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Poultry and Red Mite

Dermanyssus gallinae (also known as the red mite, poultry mite, red poultry mite, roost mite and chicken mite) is an ectoparasite of poultry and other bird species.

The mites are blood feeders and attack resting birds at night. They are generally white or greyish in colour, becoming darker or redder when engorged with blood.

After feeding, they hide in cracks and crevices away from daylight, where they mate and lay eggs.

The mite progresses through 5 life stages: egg, larva, protonymph, deutonymph and adult. Under favourable conditions this life-cycle can be completed within seven days, so populations can grow rapidly - causing anaemia in badly affected flocks of poultry which presents as pallor of the comb and wattle. Young birds are most susceptible. The mites can also affect the health of the birds indirectly, as they may serve as vectors for diseases such as Salmonellosis, avian spirochaetosis and Erysipelothrix rhusiopathiae.

The mites normally feed around the breast and legs of hens, causing pain, irritation, and a decrease in egg production. Pustules, scabs, hyperpigmentation and feather loss may develop.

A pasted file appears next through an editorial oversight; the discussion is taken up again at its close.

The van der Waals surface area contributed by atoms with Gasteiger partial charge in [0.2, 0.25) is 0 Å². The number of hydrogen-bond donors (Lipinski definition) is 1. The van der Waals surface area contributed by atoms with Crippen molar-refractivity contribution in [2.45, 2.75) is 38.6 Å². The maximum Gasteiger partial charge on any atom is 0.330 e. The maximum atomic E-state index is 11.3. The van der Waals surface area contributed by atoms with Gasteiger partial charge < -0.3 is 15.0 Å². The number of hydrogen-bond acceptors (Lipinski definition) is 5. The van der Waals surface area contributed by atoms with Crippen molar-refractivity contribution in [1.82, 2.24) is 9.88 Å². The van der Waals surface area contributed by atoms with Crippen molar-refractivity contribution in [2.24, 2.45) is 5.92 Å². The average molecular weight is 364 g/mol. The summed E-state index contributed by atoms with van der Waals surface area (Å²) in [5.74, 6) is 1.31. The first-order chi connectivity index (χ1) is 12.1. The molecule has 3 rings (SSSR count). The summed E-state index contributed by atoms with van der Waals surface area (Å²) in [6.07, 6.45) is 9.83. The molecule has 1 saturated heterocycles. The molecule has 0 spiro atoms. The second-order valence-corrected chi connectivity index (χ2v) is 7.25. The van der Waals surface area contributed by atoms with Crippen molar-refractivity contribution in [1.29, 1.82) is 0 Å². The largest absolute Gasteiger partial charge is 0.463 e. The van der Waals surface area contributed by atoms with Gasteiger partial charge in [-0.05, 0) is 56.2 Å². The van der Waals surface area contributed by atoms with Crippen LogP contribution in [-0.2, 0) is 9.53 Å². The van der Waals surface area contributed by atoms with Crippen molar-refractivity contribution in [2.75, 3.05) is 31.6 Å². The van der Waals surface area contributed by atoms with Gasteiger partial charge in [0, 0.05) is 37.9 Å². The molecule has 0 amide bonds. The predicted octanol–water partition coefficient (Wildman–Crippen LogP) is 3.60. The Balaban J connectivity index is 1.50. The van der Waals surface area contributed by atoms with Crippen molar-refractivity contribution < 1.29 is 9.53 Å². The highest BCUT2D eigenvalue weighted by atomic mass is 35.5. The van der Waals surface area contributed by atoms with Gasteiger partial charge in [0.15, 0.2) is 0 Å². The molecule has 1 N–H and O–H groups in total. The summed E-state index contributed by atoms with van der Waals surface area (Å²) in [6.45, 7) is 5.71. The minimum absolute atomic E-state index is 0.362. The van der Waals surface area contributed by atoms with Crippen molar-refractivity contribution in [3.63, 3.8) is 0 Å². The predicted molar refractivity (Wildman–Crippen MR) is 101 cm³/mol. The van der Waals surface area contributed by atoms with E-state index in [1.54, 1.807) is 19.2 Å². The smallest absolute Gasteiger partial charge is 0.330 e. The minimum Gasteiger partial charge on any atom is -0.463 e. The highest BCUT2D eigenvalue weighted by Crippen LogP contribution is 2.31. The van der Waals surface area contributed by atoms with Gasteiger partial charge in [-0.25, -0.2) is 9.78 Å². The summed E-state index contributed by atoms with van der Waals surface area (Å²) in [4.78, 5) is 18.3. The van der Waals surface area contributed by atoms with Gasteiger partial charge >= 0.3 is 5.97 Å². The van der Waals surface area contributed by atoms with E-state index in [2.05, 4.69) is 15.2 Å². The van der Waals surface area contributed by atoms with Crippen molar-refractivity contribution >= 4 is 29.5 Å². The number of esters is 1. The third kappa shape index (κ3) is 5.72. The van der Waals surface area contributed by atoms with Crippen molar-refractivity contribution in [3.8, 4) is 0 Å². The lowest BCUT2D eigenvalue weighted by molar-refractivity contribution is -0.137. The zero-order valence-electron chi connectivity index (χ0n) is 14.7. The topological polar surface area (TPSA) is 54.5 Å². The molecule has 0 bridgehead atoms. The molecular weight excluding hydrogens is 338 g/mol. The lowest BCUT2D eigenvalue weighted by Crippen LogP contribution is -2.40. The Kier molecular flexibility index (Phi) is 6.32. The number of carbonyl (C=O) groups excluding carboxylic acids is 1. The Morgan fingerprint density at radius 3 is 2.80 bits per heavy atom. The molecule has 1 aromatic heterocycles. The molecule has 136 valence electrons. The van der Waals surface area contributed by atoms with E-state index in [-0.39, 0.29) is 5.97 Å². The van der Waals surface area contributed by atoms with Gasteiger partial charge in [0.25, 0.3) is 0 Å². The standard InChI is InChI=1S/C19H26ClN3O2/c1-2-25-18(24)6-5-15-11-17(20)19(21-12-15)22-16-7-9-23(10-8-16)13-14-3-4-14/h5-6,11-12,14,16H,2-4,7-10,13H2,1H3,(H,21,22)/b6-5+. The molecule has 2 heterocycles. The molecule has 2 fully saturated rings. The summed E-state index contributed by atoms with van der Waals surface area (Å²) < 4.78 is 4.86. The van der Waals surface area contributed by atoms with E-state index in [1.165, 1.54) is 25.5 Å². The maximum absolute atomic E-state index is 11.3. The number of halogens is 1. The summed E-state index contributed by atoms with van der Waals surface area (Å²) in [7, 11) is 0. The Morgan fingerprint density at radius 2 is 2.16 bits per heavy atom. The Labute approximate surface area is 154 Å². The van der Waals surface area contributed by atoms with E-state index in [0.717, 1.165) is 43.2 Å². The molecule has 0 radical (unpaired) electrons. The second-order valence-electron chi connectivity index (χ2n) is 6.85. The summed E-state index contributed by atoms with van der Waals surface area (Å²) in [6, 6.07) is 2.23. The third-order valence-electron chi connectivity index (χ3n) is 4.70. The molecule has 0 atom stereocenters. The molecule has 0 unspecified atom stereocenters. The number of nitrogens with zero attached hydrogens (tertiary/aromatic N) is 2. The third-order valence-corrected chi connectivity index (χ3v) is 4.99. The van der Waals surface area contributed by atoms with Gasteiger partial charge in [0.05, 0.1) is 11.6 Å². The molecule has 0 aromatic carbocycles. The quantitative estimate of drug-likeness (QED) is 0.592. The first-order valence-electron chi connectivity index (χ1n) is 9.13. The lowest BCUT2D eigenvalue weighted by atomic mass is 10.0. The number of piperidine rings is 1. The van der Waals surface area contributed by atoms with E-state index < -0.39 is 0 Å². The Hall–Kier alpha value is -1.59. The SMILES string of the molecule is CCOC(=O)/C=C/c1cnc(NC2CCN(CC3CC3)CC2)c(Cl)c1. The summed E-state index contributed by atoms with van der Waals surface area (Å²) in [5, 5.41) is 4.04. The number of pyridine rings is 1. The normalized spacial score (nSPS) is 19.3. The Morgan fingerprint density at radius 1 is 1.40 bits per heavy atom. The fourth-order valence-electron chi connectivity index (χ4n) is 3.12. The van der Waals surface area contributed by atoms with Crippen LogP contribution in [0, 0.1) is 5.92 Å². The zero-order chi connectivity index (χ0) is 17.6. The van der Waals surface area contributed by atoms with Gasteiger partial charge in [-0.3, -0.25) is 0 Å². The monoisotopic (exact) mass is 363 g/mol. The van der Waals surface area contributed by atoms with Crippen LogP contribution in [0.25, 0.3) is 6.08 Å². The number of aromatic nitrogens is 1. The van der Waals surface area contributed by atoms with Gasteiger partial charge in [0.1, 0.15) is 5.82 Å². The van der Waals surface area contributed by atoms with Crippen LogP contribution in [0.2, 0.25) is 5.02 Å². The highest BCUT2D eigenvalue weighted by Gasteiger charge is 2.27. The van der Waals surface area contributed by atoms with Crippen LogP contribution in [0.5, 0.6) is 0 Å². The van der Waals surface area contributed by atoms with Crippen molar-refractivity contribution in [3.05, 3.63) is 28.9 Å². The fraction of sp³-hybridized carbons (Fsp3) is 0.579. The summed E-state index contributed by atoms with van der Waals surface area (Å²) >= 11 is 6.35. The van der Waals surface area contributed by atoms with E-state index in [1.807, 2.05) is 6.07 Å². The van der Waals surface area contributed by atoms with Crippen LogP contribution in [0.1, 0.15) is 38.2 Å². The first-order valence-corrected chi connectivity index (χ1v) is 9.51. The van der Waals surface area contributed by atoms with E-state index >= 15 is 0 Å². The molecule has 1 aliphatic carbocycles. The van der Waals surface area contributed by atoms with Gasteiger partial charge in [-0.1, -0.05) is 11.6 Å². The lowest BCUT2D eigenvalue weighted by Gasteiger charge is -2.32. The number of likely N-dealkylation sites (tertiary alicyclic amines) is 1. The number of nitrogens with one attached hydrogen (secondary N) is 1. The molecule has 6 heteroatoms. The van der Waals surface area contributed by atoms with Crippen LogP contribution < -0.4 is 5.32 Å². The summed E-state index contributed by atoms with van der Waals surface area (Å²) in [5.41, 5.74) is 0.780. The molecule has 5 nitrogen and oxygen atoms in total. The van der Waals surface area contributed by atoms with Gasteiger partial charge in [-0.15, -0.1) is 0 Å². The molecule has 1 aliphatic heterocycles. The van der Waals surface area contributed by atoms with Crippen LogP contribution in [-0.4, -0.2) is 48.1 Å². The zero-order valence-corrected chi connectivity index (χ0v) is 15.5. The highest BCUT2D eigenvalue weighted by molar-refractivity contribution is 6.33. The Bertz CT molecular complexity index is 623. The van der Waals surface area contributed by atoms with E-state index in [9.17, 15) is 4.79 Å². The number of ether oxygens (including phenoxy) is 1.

A presumptive diagnosis can be made in flocks of laying hens, usually based on a history of decreasing egg production, anaemia and mortalities in young or ill birds. Blood spots on eggs indicate infestation within the cloaca of an affected hen. Definitive diagnosis is only achieved following identification of eggs, faeces or the mites themselves

Poultry Red Mite can also feed on some species of mammals, including humans, causing dermatitis and skin lesions.


Ectoparasiticides can be used to treat affected poultry are used to kill the parasites that live on the body surface these include Permethrin, sulphur, lindane, dicophane, benzyl benzoate, ivermectin and crotamiton . These chemical controls, if used, should be used in rotation to avoid the build up of resistance.

An excellent organic alternative to chemicals is the use of Diatomaceous earth products which can be used directly on the poultry (always read the label) and in hen houses with excellent residual effects.

Red mites can survive for up to 10 months in an empty hen house. Creosote treatment of wood will kill mites.

Prevention or elimination of an infestation in a human habitation is best achieved through a combination of eliminating potential vectors (nesting pigeons, backyard poultry, etc.); reducing potential hiding places (rugs, clutter); judicious use of pesticides; consistent use of dehumidifiers to maintain a low humidity environment; maintaining a low temperature in the environment; frequent thorough cleaning.

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